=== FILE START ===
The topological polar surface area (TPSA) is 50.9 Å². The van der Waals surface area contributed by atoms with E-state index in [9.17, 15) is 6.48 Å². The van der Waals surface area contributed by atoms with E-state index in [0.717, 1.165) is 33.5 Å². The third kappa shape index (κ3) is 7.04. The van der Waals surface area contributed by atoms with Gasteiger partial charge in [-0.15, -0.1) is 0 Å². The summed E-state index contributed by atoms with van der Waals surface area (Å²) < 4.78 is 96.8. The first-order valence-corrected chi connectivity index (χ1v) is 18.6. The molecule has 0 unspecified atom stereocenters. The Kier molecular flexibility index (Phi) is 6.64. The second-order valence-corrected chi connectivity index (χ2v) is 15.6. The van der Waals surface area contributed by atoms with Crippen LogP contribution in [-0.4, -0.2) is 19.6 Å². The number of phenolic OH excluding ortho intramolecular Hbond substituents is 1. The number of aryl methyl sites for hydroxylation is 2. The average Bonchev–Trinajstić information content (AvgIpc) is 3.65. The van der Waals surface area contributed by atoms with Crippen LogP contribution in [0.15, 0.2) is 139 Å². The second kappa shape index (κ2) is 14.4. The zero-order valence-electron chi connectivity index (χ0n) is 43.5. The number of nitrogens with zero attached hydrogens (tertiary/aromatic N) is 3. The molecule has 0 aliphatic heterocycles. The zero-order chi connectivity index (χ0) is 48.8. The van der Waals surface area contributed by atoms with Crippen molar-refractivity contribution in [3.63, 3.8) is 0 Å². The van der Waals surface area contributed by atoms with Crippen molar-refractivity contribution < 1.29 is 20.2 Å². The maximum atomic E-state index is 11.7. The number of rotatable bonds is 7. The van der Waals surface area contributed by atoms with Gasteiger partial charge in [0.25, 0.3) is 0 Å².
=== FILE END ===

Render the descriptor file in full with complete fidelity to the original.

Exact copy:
The topological polar surface area (TPSA) is 50.9 Å². The van der Waals surface area contributed by atoms with E-state index in [9.17, 15) is 6.48 Å². The van der Waals surface area contributed by atoms with E-state index in [0.717, 1.165) is 33.5 Å². The third kappa shape index (κ3) is 7.04. The van der Waals surface area contributed by atoms with Gasteiger partial charge in [-0.15, -0.1) is 0 Å². The summed E-state index contributed by atoms with van der Waals surface area (Å²) < 4.78 is 96.8. The first-order valence-corrected chi connectivity index (χ1v) is 18.6. The molecule has 0 unspecified atom stereocenters. The Kier molecular flexibility index (Phi) is 6.64. The second-order valence-corrected chi connectivity index (χ2v) is 15.6. The van der Waals surface area contributed by atoms with Crippen LogP contribution in [-0.4, -0.2) is 19.6 Å². The number of phenolic OH excluding ortho intramolecular Hbond substituents is 1. The number of aryl methyl sites for hydroxylation is 2. The average Bonchev–Trinajstić information content (AvgIpc) is 3.65. The van der Waals surface area contributed by atoms with Crippen LogP contribution in [0.15, 0.2) is 139 Å². The second kappa shape index (κ2) is 14.4. The zero-order valence-electron chi connectivity index (χ0n) is 43.5. The number of nitrogens with zero attached hydrogens (tertiary/aromatic N) is 3. The molecule has 0 aliphatic heterocycles. The zero-order chi connectivity index (χ0) is 48.8. The van der Waals surface area contributed by atoms with Crippen molar-refractivity contribution in [3.63, 3.8) is 0 Å². The van der Waals surface area contributed by atoms with Crippen molar-refractivity contribution < 1.29 is 20.2 Å². The maximum atomic E-state index is 11.7. The number of rotatable bonds is 7. The van der Waals surface area contributed by atoms with Gasteiger partial charge in [0.25, 0.3) is 0 Å².